The description ‘legendary’ tends to get bandied around a lot in the mostly preposterous world of popular music. But there are exceptions to any rule and one such is the European tour put together by Memphis-based Stax Records in 1967.

Otis Redding, Sam & Dave and Eddie Floyd were among the, ahem, legendary names on that tour and the electrifying shows are still referred to with awe by anyone lucky enough to see these fantastic artists in their prime. But that was by no means all those shows achieved.

Although Redding and the rest were greeted like conquering heroes on this side of the pond, back home in Memphis black people were still excluded from any sort of power and privilege, with violence and brutality meted out to anyone who resisted white dominance. Stax, which arrived in the midst of the civil rights movement, may have been the exception, where black and white musicians together created some of the greatest music ever made. But it was a revelation to these great artists to find themselves in cities and whole countries, where they were treated with respect and revered for their creativity. The historical significance of what that tour achieved can’t be understated and many credit the tour as the moment soul finally broke through worldwide. Sorry to shock, but it really wasn’t The Commitments or The Blues Brothers.

“Racism was so rampant in Memphis at the time that the black and white artists, who were like family inside the doors of Stax Records, were not able to stay in the same hotels, eat in the same restaurants, and even go to the zoo on the same day,” says Tim Sampson, communications director of the Soulsville Foundation, the non-profit organisation running the Stax Museum of American Soul Music and the Stax Music Academy.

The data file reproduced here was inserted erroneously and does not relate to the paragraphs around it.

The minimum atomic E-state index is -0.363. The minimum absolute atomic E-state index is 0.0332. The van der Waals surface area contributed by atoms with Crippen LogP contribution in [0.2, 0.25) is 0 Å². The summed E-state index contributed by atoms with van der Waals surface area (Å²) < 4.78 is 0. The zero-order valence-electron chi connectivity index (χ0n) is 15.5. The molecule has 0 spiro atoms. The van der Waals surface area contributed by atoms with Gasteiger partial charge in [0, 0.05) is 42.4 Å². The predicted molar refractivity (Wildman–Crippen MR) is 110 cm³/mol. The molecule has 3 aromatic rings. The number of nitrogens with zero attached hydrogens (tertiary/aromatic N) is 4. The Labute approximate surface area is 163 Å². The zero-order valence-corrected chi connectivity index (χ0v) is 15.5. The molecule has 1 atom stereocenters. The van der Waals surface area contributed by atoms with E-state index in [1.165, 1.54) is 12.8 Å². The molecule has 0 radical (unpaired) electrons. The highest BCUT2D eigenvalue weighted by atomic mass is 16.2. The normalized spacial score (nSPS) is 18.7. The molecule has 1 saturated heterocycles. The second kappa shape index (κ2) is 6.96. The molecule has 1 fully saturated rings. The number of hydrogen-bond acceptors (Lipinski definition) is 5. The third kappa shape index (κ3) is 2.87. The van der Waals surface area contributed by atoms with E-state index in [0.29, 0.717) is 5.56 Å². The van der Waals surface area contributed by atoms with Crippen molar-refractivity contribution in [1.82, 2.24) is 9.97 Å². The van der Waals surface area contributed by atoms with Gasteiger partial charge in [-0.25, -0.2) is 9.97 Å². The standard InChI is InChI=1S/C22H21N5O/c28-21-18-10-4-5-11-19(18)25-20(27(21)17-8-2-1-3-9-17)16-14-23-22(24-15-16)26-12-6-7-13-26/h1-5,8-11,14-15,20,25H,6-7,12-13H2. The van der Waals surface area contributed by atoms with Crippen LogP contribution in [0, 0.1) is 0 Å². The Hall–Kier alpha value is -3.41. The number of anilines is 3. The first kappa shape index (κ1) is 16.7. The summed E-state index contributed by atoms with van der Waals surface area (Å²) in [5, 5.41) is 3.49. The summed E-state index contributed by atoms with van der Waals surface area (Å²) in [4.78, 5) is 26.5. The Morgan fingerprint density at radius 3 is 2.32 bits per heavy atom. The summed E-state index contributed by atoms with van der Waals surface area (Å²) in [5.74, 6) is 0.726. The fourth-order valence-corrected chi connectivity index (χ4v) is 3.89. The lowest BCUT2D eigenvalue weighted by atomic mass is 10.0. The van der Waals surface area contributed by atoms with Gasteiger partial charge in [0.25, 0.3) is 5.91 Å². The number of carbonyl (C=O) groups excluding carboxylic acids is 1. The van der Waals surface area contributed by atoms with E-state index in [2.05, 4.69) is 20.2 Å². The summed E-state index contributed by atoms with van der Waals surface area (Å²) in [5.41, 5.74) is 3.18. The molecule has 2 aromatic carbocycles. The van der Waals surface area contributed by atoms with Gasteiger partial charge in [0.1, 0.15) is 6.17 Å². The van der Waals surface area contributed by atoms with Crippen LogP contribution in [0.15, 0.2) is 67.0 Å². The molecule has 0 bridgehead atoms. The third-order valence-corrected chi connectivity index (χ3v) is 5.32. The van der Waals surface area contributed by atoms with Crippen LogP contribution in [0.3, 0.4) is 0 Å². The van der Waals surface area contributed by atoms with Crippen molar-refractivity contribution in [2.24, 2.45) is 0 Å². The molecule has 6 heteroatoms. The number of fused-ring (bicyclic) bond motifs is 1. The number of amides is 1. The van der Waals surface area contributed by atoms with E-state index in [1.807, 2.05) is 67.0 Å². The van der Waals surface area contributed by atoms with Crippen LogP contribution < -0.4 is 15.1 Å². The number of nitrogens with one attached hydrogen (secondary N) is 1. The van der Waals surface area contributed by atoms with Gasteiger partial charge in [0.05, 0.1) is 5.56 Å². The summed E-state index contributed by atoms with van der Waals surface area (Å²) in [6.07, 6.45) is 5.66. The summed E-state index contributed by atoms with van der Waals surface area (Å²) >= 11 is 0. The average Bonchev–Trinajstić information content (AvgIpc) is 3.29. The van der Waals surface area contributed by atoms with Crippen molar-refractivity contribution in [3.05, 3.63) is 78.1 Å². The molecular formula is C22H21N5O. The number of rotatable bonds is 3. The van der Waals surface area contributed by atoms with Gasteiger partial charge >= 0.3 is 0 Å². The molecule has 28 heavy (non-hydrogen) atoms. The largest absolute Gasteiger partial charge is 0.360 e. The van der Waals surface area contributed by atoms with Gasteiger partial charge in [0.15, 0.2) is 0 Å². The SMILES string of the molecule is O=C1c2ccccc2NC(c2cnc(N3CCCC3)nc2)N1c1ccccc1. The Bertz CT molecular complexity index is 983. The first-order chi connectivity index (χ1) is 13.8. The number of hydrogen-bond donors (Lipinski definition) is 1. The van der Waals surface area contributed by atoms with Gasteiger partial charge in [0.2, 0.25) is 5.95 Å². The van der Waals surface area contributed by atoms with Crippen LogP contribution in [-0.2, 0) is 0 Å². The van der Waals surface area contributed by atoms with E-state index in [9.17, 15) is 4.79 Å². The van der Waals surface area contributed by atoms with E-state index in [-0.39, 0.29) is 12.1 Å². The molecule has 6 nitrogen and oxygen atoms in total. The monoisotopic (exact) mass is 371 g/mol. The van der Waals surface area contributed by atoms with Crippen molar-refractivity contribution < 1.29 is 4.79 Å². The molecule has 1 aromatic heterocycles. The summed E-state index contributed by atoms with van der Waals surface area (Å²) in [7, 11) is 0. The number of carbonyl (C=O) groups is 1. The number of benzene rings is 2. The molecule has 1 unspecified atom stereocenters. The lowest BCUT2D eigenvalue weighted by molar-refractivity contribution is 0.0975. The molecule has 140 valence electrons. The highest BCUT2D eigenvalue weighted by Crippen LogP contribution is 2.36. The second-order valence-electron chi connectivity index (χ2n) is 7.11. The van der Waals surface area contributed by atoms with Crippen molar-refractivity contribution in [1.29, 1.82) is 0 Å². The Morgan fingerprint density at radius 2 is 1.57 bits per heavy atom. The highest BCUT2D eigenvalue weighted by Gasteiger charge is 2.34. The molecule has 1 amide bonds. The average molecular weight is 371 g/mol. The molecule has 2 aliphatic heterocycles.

Today, Stax’s legacy is documented through the academy and museum and, 50 years on, students in the Stax Music Academy are going to follow in the footsteps of Redding and co. Celebrating the original tour’s 50th anniversary, Stax alumni are visiting Manchester’s Band On The Wall and Gateshead’s Summertyne Festival, as well as London, Bordeaux and many more cities, recreating history while starting careers of their own, thanks in large part to the efforts of UK-based fans David Henderson and Heather Hendren.

“The 1967 Stax/Volt Tour was revolutionary in that it was really one of the first times all of the singers and musicians got to perform together on stage instead of in the recording studio,” points out Henderson, who organises music-based trips to the Southern United States along with partner Heather. “Other than Otis Redding, who had travelled to the United Kingdom the previous year, none of the others had been to Europe and had no idea how popular their music was, so it came as a shock to them when they were all treated with great respect, both black and white, and surprised to find out how enthusiastic the white European fans were. They just didn’t have any idea. I think it emboldened them to be even more creative once back in Memphis.”